CONCORD, N.H. (AP) — For most Republican presidential hopefuls, the question from the audience would be a big fat softball lobbed across the plate: Name two or three reasons why Hillary Rodham Clinton would make a bad president.
But when that question came to Ohio Gov. John Kasich, he wouldn't swing.
"If I've got to spend my time trashing people to be successful in this, you can count me out," he told New Hampshire lawmakers and business leaders Wednesday. "I'm not interested in that."
Clinton-bashing, sometimes explicit, sometimes implied, has become a popular pastime for many others seeking the Republican presidential nomination.
But not for Kasich, who's considering joining the race.
Former technology executive Carly Fiorina and former Arkansas Gov. Mike Huckabee, who declared their candidacies this week, both see themselves as Clinton scolds. And at a large gathering of GOP presidential hopefuls in New Hampshire last month, many took the opportunity to criticize the Democratic presidential candidate as well as President Barack Obama. Kasich wasn't one of them.
"I just got up and told people who I was, 'cause I think it's important," he recalled. "I found out over time that a good, positive message is enduring."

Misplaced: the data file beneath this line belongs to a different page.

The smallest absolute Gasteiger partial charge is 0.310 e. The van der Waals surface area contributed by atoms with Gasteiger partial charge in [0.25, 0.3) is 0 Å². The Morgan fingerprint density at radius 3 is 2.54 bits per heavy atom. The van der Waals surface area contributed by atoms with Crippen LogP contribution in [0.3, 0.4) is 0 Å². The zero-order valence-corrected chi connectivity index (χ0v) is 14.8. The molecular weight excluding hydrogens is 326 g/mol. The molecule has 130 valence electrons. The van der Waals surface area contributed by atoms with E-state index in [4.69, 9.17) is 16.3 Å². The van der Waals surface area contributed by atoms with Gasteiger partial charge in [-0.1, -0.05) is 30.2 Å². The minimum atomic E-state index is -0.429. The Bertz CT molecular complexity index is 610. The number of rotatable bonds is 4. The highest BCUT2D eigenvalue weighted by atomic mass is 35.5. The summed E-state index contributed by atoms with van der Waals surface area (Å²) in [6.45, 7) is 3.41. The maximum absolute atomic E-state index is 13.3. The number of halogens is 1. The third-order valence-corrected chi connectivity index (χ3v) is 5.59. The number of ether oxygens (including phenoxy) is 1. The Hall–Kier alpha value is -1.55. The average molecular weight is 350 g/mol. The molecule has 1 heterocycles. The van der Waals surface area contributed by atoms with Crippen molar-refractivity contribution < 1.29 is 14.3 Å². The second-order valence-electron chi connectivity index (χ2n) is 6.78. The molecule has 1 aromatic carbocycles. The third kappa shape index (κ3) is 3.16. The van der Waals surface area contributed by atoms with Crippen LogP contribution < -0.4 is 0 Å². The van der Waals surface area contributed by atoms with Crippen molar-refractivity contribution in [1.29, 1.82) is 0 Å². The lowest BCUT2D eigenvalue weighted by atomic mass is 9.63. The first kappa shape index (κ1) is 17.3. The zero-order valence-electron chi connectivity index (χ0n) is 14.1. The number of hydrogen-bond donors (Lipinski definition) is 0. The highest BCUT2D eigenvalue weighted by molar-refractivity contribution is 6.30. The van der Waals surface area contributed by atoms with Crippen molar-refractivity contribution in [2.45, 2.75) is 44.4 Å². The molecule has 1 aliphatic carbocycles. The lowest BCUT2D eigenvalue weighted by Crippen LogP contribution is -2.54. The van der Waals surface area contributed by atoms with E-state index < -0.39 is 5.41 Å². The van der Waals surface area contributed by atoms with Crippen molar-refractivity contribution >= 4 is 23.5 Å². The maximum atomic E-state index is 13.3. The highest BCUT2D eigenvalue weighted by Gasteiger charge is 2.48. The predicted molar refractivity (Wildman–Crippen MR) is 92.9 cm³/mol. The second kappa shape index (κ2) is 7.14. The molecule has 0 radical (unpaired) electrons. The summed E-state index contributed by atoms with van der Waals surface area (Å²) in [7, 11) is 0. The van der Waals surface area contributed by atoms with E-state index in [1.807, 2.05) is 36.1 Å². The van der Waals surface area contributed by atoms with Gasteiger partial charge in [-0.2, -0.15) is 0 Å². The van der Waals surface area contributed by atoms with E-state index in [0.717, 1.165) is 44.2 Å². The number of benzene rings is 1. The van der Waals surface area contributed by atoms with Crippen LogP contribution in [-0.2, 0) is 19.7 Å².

Kasich, a two-term Ohio governor and former member of the U.S. House, is one of the lesser-known Republicans considering a White House bid. He's traveled to New Hampshire several times, often receiving a warm response in the opening primary state, but is still in the stages of sharing his basic biography. His pitch centers on his experience as the top budget writer in the House in the late 1990s and his work to bring Ohio's budget from a deficit to a surplus.
It's not the red meat delivered by many candidates. Kasich's brief speech Wednesday didn't touch on foreign policy, and he barely mentioned the president's health care law, two easy targets for Republicans looking for applause.
One voter asked him to name two or three "of the best reasons you can give us" as to why Clinton would make a bad president.
"If I'm talking about what I don't like about Hillary, then I'm not telling you what I think," Kasich said, meaning his position on issues. "And I think you need to know more about who I am and what I think."